“Es la primera vez que has estado aquí?” Is this your first time here?
“En esta clase, sí.”
My Enrique Iglesias-lookalike spin instructor suddenly hesitated before responding. Yep, there it was: The Accent. I might as well have had a flashing marquee above my head: THIS GIRL IS NOT FROM HERE.
“English?” he guesses.
I live in a town with a lot of British people. As a result, all of us non-Mediterranean-looking English speakers are easily interchangeable among the locals. When people refer to me as “la chica inglesa” because they can’t remember my name, I’m never sure if they mean it as “the girl from England” (false) or “the girl who speaks/teaches English” (true).
“Soy de los Estados Unidos, pero hablo español.”
“I speak English for you.”
And that he did throughout the whole class, repeating every command in English: “Arriba – get up! Adelante – forward!” At first I felt a little weird about the extra attention being called to me, even though I knew he meant well. It wasn’t until after I’d left the gym that I realized that it was an example of how incredibly privileged I am to speak English as my first language.
I can’t imagine the reverse happening in the US. Sure, in some parts of the Southwest you could probably find fitness classes en español. Even in my hometown of Columbus, Ohio, I’m sure my high school Spanish teacher, who also teaches group fitness, would jump at the chance to give a bilingual class if a hispanohablante were to show up (hola Sra. H!). But for the most part, the American attitude seems to be “speak English or GTFO,” never mind the fact that we have no official language.
I’ve never lived in another English-speaking country, so I can only speak for the US, but Americans seem to be largely of the opinion that knowing any language other than English is unnecessary. That’s a generalization, but it’s clear that the necessity of language education in the US is widely inconsistent: I didn’t start learning Spanish until my freshman year of high school (that’s around age 14 for the non-Yankees in the room), while other American students start learning languages earlier and yet others go through school without ever seeing the inside of a foreign language textbook. It all just depends on the school system where you live.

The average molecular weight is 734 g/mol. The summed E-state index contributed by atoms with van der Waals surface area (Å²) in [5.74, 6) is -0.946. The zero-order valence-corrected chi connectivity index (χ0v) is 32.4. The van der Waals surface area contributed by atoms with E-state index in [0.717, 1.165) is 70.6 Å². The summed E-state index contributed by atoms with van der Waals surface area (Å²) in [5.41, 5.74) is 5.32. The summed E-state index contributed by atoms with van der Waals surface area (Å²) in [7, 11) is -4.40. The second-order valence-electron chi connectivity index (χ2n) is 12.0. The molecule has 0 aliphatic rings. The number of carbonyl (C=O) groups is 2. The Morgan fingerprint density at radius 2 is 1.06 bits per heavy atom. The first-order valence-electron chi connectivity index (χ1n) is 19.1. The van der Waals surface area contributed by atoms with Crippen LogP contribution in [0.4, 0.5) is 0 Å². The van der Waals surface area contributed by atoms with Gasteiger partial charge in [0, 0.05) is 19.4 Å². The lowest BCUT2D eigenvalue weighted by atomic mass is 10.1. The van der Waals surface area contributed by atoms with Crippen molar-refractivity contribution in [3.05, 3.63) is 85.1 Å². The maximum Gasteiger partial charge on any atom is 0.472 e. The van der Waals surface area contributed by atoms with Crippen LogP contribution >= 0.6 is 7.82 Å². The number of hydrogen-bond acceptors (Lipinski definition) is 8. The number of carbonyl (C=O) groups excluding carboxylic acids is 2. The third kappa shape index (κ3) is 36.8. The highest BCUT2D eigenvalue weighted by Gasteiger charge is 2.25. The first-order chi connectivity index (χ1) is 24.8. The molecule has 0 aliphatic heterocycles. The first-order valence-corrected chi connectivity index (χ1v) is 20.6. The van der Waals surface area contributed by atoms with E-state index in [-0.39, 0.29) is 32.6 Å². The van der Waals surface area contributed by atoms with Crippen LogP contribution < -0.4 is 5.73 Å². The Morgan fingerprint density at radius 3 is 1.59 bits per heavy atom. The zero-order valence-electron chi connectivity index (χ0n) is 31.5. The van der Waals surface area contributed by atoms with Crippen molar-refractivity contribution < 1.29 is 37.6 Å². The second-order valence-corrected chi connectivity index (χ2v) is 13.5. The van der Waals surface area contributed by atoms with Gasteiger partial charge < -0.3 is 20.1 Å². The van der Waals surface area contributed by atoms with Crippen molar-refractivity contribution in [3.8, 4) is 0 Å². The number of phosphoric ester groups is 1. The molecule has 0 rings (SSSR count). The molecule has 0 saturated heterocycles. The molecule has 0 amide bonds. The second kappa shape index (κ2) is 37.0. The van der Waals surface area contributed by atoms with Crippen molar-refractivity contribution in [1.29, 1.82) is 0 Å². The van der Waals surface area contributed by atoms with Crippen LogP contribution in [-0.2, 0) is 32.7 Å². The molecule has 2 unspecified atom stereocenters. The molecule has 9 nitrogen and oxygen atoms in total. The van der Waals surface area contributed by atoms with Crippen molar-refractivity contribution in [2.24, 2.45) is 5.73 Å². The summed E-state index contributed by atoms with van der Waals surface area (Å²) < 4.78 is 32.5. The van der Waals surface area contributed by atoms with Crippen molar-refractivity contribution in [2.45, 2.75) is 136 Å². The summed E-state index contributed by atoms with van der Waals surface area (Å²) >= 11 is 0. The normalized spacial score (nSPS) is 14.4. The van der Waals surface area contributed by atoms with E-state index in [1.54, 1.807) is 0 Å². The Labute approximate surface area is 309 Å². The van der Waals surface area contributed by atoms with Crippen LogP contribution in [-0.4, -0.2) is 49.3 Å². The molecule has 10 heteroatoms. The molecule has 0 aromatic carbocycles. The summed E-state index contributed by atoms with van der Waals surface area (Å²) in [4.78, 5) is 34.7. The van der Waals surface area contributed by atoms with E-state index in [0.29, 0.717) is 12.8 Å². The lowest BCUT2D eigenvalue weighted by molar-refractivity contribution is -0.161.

We go through life hearing that English is one of the most widely spoken languages in the world (not untrue) and that “everybody speaks it” in other countries. I will say that I’ve actually been surprised at the quantity of English words that permeate everyday life here in Spain: you park your car in the parking, remote controls have on/off labels, you can order a sándwich for lunch and use a tablet instead of a computer. And the truth is that we Anglophones have a much easier time finding someone abroad who speaks our language than a native speaker of, say, Hungarian or Thai. English is even used as the common language between people from different countries: I know a Spanish man here in my town whose company often does business with a firm in the Netherlands, and he told me that when he speaks with his Dutch counterparts, the language used is always English.
But just because we have the absolute privilege (yes, privilege!) of speaking one of the most useful languages in the world, that doesn’t mean we can expect our fellow citizens of the world to speak it with us – nor should we. If we have the audacity to tell visitors to the US to either “learn English or get out,” despite (I repeat) having no official language on the national level, we certainly have no room to talk (pun intended?) when we go abroad and find ourselves in the midst of people speaking an unfamiliar tongue.
Unfortunately, not everyone seems to get it. I’ve seen fellow auxiliares pitching a fit online because a store owner in Madrid couldn’t answer their question in English. I’ve had the even more cringeworthy experience of being among other Americans who insist on switching to Louder & Slower English when it’s abundantly clear that they weren’t understood the first time. Could you imagine how people would react in the US if someone came up and started shouting in their face in Spanish or Arabic or French, then got angry when the other person didn’t understand?
The good thing about language is that a little bit goes a long way. Hello, please, thank you, excuse me, and do you speak English or Spanish? My [insert local language here] isn’t so good are the general phrases I try to learn when I travel to a new place. I’ve learned that most people are more than happy to take the time to help you, either by speaking English or pointing you in the direction of someone who can, if you at least try and make an effort in the local language first.
Being in a country where you don’t speak the language (or speak it well) feels a lot like being a little kid at the adults’ table. It’s an overwhelming feeling of being helpless due to your lack of understanding. You’ll feel stupid a lot of the time. I had to basically resort to interpretive dance to offer my seat on the tram to an elderly woman in the former East Germany, and I have a feeling I’ll be interpretively dancing my way through Prague next week (Some Czech I Think I Know: “pilsner,” and that’s about it) (but knowing how to order beer is important, right?).
It’s easy to get caught up in what feels safe, but stepping outside the proverbial comfort zone of English can open the door to so many wonderful opportunities. A little bit of humility and a willingness to learn can take us far (literally – the greater possibility of travel is just one of the perks of multilingualism!).
And if words fail you and you need to ask someone (politely) if they speak English, that’s okay – just don’t be a cabrón about it.